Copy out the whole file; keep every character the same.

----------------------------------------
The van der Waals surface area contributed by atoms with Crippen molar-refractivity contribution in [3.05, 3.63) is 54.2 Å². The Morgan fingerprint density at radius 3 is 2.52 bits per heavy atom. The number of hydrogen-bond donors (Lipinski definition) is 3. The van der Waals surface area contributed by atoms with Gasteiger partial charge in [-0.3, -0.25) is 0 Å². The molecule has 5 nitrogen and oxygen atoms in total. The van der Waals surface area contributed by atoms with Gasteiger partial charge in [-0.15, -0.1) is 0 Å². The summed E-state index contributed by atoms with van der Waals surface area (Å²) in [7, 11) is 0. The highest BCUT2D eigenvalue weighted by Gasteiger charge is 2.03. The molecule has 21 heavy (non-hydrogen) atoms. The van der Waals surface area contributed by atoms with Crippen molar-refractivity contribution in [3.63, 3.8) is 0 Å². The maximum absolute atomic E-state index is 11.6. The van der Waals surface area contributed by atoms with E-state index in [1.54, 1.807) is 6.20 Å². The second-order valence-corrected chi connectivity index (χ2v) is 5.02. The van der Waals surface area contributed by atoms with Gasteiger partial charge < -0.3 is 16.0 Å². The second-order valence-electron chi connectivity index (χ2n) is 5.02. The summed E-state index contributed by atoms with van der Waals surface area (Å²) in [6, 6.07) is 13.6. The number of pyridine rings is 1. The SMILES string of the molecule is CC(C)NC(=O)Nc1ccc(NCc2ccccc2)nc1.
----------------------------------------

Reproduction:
The van der Waals surface area contributed by atoms with Crippen molar-refractivity contribution in [3.05, 3.63) is 54.2 Å². The Morgan fingerprint density at radius 3 is 2.52 bits per heavy atom. The number of hydrogen-bond donors (Lipinski definition) is 3. The van der Waals surface area contributed by atoms with Gasteiger partial charge in [-0.3, -0.25) is 0 Å². The molecule has 5 nitrogen and oxygen atoms in total. The van der Waals surface area contributed by atoms with Gasteiger partial charge in [-0.15, -0.1) is 0 Å². The summed E-state index contributed by atoms with van der Waals surface area (Å²) in [7, 11) is 0. The highest BCUT2D eigenvalue weighted by Gasteiger charge is 2.03. The molecule has 21 heavy (non-hydrogen) atoms. The van der Waals surface area contributed by atoms with Crippen molar-refractivity contribution in [3.63, 3.8) is 0 Å². The maximum absolute atomic E-state index is 11.6. The van der Waals surface area contributed by atoms with E-state index in [1.54, 1.807) is 6.20 Å². The second-order valence-corrected chi connectivity index (χ2v) is 5.02. The van der Waals surface area contributed by atoms with Gasteiger partial charge < -0.3 is 16.0 Å². The second-order valence-electron chi connectivity index (χ2n) is 5.02. The summed E-state index contributed by atoms with van der Waals surface area (Å²) in [6, 6.07) is 13.6. The number of pyridine rings is 1. The SMILES string of the molecule is CC(C)NC(=O)Nc1ccc(NCc2ccccc2)nc1.